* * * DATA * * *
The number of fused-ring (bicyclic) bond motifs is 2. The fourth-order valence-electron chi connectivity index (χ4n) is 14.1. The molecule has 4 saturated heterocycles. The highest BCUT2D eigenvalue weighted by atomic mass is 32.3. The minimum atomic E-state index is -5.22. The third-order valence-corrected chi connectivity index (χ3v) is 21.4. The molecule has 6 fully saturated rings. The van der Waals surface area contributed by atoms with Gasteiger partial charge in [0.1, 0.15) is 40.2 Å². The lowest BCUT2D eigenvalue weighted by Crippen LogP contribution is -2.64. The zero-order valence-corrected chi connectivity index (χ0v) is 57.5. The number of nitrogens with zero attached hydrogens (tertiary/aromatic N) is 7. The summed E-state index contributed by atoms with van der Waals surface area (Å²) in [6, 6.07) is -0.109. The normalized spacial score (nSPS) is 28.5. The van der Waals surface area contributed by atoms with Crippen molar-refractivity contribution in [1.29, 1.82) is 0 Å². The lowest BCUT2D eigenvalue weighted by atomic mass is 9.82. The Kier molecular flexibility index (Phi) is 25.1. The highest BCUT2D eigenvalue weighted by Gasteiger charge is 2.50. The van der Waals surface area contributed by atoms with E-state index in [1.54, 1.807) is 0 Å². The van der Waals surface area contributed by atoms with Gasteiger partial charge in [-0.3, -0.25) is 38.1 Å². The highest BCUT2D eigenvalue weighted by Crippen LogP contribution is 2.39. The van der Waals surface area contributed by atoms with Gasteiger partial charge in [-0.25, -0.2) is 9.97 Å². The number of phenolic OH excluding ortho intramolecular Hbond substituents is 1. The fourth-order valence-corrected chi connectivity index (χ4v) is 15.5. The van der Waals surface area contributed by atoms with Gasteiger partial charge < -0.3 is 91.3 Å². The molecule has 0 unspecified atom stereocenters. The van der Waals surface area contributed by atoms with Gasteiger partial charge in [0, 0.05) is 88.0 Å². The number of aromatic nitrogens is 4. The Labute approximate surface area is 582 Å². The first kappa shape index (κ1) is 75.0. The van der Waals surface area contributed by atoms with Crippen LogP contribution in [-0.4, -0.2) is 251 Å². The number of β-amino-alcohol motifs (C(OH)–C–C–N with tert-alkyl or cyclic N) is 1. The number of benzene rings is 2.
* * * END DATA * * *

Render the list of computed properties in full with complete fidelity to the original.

The number of fused-ring (bicyclic) bond motifs is 2. The fourth-order valence-electron chi connectivity index (χ4n) is 14.1. The molecule has 4 saturated heterocycles. The highest BCUT2D eigenvalue weighted by atomic mass is 32.3. The minimum atomic E-state index is -5.22. The third-order valence-corrected chi connectivity index (χ3v) is 21.4. The molecule has 6 fully saturated rings. The van der Waals surface area contributed by atoms with Gasteiger partial charge in [0.1, 0.15) is 40.2 Å². The lowest BCUT2D eigenvalue weighted by Crippen LogP contribution is -2.64. The zero-order valence-corrected chi connectivity index (χ0v) is 57.5. The number of nitrogens with zero attached hydrogens (tertiary/aromatic N) is 7. The summed E-state index contributed by atoms with van der Waals surface area (Å²) in [6, 6.07) is -0.109. The normalized spacial score (nSPS) is 28.5. The van der Waals surface area contributed by atoms with Crippen molar-refractivity contribution in [1.29, 1.82) is 0 Å². The lowest BCUT2D eigenvalue weighted by atomic mass is 9.82. The Kier molecular flexibility index (Phi) is 25.1. The highest BCUT2D eigenvalue weighted by Gasteiger charge is 2.50. The van der Waals surface area contributed by atoms with E-state index in [1.54, 1.807) is 0 Å². The van der Waals surface area contributed by atoms with Gasteiger partial charge in [-0.3, -0.25) is 38.1 Å². The highest BCUT2D eigenvalue weighted by Crippen LogP contribution is 2.39. The van der Waals surface area contributed by atoms with Gasteiger partial charge in [-0.25, -0.2) is 9.97 Å². The number of phenolic OH excluding ortho intramolecular Hbond substituents is 1. The fourth-order valence-corrected chi connectivity index (χ4v) is 15.5. The van der Waals surface area contributed by atoms with Gasteiger partial charge < -0.3 is 91.3 Å². The molecule has 0 unspecified atom stereocenters. The van der Waals surface area contributed by atoms with Gasteiger partial charge in [0, 0.05) is 88.0 Å². The number of aromatic nitrogens is 4. The Labute approximate surface area is 582 Å². The first kappa shape index (κ1) is 75.0. The van der Waals surface area contributed by atoms with Crippen LogP contribution in [-0.4, -0.2) is 251 Å². The number of β-amino-alcohol motifs (C(OH)–C–C–N with tert-alkyl or cyclic N) is 1. The number of benzene rings is 2.